Wrexham Council at its worst

I've written a few posts about how Wrexham need to meet the ever increasing parental demand for Welsh-medium education, and have been particularly critical of their lackadaisical approach to the problem. This was highlighted by the Council's Chief Learning and Achievement Officer, John Davies, in December last year when he said:

In October we went out to public consultation with a wide range of options for having Welsh language education. We have now decided to consult more specifically on three. After that we will carry out a feasibility study on available sites and see what’s possible.

Once we have come up with an identified solution to this, we will come back to the executive board then use the information to make a bid to the Welsh Assembly Government for the project.

It could take at least another three months to carry out the feasibility study and then present a bid. The whole process could take up to three years.”

Wrexham Leader, 12 December 2009

As I said at the time in this post:

I don't think it takes any particular genius to work out what is going on.

•  First, the council is just trying to drag things out as long as possible.

•  But second, they are trying to shift the focus away from their own responsibility to provide WM places onto the Assembly government. They are, in effect, saying they'll only do it if the Assembly pays for it. They'll just sit on their hands until then.

However the situation has turned out to be even worse than that. The breaking news on the Plaid Wrecsam blog is that the Council's Children and Young People's Scrutiny Committee has now been told that their officers do not even want to make an application for the money.

Mae angen i'r cyngor roi cais gerbron Llywodraeth y Cynulliad i gael arian o gronfa "Ysgolion 21ain Ganrif" a does fawr o amser er mwyn gwneud hynny mae'n debyg. Oherwydd y prinder amser i wneud achos teilwng, doedd y swyddogion ddim am gyflwyno cais i ariannu ysgol Gymraeg newydd.

The Council need to make an application to the Assembly Government to get money from the 21st Century Schools fund, and it appears that there's not much time left in which to do it. Because of the short time available to make a proper case, the officers were not willing to submit an application to fund a new Welsh-medium school.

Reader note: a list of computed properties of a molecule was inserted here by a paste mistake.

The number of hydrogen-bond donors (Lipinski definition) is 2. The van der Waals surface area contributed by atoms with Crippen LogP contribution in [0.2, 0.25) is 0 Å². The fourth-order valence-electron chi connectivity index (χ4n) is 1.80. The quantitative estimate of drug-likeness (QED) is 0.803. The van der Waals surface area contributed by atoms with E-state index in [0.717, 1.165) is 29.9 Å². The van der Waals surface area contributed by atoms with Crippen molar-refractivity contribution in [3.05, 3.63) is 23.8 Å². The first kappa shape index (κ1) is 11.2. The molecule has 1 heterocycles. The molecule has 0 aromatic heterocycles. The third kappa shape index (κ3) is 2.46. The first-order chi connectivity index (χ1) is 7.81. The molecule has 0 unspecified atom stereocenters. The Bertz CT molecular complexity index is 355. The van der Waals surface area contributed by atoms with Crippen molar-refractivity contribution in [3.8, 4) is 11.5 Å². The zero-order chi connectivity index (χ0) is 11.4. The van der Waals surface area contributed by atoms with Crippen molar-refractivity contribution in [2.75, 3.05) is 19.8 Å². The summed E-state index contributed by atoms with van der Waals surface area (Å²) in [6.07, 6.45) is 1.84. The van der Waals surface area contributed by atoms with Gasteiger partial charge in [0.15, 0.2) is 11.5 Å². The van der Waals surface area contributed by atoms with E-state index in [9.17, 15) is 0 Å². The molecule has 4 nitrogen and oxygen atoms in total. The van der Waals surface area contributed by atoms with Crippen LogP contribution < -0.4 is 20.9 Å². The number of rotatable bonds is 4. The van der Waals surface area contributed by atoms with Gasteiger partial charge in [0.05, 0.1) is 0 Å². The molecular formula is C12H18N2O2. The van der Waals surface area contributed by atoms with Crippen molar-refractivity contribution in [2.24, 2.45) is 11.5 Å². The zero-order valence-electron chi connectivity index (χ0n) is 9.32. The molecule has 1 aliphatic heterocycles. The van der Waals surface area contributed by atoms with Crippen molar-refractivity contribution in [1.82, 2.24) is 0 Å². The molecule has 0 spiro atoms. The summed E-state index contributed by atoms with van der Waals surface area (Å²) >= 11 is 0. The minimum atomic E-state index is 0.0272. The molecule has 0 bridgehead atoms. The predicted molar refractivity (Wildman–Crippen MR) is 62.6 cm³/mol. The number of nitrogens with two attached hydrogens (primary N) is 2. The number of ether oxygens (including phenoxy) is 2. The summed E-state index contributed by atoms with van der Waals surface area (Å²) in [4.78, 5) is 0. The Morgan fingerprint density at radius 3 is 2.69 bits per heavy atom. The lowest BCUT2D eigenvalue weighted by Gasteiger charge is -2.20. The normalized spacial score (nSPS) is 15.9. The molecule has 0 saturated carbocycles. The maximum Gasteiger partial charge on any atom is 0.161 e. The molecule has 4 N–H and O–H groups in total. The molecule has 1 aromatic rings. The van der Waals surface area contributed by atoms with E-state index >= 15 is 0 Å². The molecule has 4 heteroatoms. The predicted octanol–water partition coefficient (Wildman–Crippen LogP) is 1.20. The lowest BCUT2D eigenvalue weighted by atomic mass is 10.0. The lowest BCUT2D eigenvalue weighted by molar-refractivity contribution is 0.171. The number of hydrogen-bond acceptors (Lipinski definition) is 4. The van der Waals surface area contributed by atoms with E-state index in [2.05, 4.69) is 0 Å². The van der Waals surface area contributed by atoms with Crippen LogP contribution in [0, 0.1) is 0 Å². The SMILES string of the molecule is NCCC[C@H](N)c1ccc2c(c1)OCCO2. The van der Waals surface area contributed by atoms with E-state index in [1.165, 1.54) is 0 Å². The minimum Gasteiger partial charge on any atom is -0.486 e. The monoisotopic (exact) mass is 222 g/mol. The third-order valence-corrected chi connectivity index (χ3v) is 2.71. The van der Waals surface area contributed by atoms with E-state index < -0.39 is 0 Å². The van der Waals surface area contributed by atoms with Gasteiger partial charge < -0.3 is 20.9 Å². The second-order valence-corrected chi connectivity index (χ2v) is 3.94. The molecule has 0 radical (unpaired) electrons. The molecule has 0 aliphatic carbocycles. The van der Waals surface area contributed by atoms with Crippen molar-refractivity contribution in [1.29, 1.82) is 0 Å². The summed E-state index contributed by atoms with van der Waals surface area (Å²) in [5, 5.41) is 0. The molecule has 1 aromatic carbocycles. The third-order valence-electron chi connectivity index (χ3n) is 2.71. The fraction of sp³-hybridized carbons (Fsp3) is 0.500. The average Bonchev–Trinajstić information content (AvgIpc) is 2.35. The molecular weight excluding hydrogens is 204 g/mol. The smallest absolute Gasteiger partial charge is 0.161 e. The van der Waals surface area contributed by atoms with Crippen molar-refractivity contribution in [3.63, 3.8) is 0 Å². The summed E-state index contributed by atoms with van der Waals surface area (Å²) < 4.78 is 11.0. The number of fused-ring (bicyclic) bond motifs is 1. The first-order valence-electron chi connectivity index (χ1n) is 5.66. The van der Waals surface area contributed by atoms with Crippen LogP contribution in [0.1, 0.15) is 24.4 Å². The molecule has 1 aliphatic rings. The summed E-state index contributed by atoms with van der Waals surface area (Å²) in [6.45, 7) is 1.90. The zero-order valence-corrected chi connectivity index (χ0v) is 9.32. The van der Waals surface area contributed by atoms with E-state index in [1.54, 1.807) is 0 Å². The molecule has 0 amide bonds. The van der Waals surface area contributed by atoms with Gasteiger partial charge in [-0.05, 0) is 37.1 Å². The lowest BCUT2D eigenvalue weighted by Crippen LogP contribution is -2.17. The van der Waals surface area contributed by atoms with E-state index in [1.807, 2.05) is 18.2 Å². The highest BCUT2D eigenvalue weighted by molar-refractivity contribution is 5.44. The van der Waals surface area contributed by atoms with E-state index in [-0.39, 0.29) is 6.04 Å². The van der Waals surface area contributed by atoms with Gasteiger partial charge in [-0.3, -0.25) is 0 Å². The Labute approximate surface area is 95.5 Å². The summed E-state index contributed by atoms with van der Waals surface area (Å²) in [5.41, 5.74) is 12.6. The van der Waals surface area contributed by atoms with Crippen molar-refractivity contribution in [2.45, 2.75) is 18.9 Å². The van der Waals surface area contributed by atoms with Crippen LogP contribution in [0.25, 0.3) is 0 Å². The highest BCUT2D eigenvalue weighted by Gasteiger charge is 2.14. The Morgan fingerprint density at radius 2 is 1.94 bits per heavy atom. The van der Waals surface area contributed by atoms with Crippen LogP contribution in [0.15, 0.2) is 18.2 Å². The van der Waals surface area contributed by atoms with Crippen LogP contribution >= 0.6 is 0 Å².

Plaid Wrecsam, 21 April 2010 • Translation

I find this almost unbelievable, not least because they have been aware of the need for new WM schools since 2007. It is nothing short of an insult to the parents of children who are now crammed into portacabins because of the lack of space in the existing WM schools, and provides no solution at all to the parents of a hundred or so children each year who want WM education, but for whom there is no hope of a space.

It reflects very badly on the Council and in particular on its Liberal Democrat leader, Aled Roberts, who only last month said he was against things that would "damage Welsh identity and language" in Wrexham. What greater threat could there possibly be to the language in Wrexham than to deny parents who want it the right to send their children to Welsh-medium schools?


The scandal of the situation is that Wrexham have nearly three thousand surplus spaces in their English-medium primary schools (2,809 according to their SEP in 2006) ... yet they have the barefaced cheek to only contemplate providing more WM places if the Welsh Government pays for it! The much simpler and more obvious solution is to make better use of the stock of school buildings they already have – either by setting up WM starter classes in EM schools that have plenty of surplus space, or by converting one or two EM schools to WM. Doing that does not require any money, it just requires better management of resources.


Is this what we are to expect from a LibDem council? Is it a coincidence that in Swansea, another LibDem council, we get an almost exactly parallel approach? It seems strange that each of these councils started by doing the right thing: they were among the first local authorities in Wales to conduct a proper survey of parental demand for Welsh-medium education. In both cases the demand was many times greater than the actual provision available, yet in both cases they have not set up the additional Welsh-medium schools necessary to meet that demand.

What looked like positive action in the first instance has simply not resulted in a willingness to deliver the sort of education a growing number of parents not only want, but have the right to expect, for their children.

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Plaid Gwersyllt said...

You are quite right and we have been kicking up a right old fuss this morning.

Plaid Gwersyllt said...

...and we have big meeting next Tuesday...watch this space!

Plaid Gwersyllt said...

UCAC up in arms and will take action unless they receive some assurances from the LEA...Good!!

Anonymous said...

Why doesn't the Assembly pay for it AND reduce how much money the council get for compensation?

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